Tuesday, 21 June 2016

luck and unluck



A brief glance in the section titled the things we do will reveal the affection that cyclesguff have for the spring classic Paris Roubaix. Guffers and associates have notched up some 10 appearances at the paris roubaix cyclo since 2008. A bunch of passionate and very well organised enthusiasts Les Amis de Paris Roubaix run the event every two years ensuring that us amateurs get a chance to ride 53km of bone jarring stones in 210km and that the money goes not to ASO who organise a shorter event the day before the pro race but to renovating, rediscovering and rebuilding more secteurs of pave. A neat masochistic/sadistic circle ensures our pain leads to more pain.

In the race luck surely plays such a huge part in winning or losing. You can see how in the right circumstances, riders who’s usual job is just to get on the front and ride for the team have their day in the sun. Magnus Backsted, Yohan Vansummeren and this year Matt Hayman have been able to outwit the pack of chasers who’ve been undone by mistakes, accidents or mechanicals. Other specialists seem to have the cycling gods shine on them more regularly and in recent years none more so than Tom Boonen and Fabian Cancellara have seen the sun moon and stars align in the shape of victory. At the same time luck shines a cruel fickle light depending on when it reveals itself. It is quite possible to be lucky and lose or to have bad luck and win. This year Cancellara straddled the crown of the pave with his bike and Sagan somehow wheelied on his front wheel to avoid him and carry on racing. Great bike handling, great skill but as Sagan might describe the incident himself it was ‘unluck’. His rhythm was disturbed enough, and on his own he could not bridge the gap so a win eludes him.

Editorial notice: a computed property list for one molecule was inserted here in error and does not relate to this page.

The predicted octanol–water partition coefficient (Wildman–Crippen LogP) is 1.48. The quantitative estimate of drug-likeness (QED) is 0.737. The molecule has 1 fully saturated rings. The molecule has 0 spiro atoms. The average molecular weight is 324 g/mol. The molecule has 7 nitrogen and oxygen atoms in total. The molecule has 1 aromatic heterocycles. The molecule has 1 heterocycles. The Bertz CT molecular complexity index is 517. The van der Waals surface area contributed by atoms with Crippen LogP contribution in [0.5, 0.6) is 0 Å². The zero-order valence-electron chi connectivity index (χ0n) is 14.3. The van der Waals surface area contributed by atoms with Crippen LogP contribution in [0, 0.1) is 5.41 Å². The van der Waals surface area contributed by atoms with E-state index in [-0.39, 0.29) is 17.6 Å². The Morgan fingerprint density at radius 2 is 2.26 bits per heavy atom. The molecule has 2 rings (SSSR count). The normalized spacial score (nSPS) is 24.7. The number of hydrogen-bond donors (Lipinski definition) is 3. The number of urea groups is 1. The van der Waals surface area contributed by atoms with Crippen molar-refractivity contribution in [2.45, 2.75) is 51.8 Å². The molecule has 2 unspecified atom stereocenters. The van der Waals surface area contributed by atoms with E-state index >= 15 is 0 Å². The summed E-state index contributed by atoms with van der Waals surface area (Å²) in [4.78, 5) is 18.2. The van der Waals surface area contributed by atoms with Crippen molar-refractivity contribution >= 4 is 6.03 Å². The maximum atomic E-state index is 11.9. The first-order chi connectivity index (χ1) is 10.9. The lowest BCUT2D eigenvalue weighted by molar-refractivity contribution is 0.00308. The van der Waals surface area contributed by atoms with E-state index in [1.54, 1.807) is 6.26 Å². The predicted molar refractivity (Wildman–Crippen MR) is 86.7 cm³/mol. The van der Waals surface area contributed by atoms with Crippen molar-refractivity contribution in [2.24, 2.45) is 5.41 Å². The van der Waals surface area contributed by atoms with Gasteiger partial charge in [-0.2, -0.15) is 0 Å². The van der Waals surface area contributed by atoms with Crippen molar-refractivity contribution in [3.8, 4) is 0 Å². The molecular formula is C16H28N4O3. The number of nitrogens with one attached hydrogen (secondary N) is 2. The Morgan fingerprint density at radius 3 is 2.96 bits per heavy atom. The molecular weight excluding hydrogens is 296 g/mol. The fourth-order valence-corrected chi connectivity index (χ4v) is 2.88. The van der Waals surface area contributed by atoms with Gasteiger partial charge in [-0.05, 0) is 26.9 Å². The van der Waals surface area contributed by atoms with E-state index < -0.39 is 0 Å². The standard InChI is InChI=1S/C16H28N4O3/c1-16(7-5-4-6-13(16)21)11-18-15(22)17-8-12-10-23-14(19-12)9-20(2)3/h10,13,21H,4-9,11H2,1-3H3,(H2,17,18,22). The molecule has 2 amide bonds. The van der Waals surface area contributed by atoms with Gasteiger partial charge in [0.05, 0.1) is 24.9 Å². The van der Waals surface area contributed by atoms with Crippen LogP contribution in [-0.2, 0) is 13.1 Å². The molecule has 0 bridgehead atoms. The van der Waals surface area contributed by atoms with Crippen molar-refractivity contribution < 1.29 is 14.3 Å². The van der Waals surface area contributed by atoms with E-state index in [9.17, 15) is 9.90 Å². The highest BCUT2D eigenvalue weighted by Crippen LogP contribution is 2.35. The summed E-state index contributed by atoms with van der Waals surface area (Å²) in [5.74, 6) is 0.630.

In this year's cyclo on 12 June a spill early on was sore but did not end the race though instead scraped an arm, leg, hip and shoulder smarted a bit and the fall put a hole in a rather nice jersey. This guffer narrowly avoided disaster when the rider behind launched himself into a wet corner at the bottom of a hill on the pave and unseating himself slipped into a rather ugly one piece mud suit.

As the examples reveal it is not so much the fact that you will experience the capricious nature of luck in a race of this length but more to do with where it manifests itself.

The last secteur is known as Pave de Hem. 1400m of cobbles that merit as little as 3 stars in the pro parcours but easily catch the unaware, tired and na├»ve. In this instance about a third of the way in a wobble in the saddle department. There isn’t much call for out of the saddle action on the pave so this guffer determined to hold on and tighten the wobble at the end. Not surprisingly under such duress the wobble persisted but minimal fanfare no mighty snap or bang the saddle in question simply fell off. The clamp sheared at the bolt half on half off and the saddle post with the lay back was no more. Equipment can be stressed to destruction at any time, and there can be little complaint since this the fourth time the post has endured such agonies. I am glad to say that the guffer in question was sufficiently energetic enough to be ride the last 5km or so BMX style out of the saddle, through Hem and over the flyover into Roubaix and the velodrome and gather a few respectful glances and bad jokes about sitting down along the way. Unluck no doubt. But unluck with great timing.














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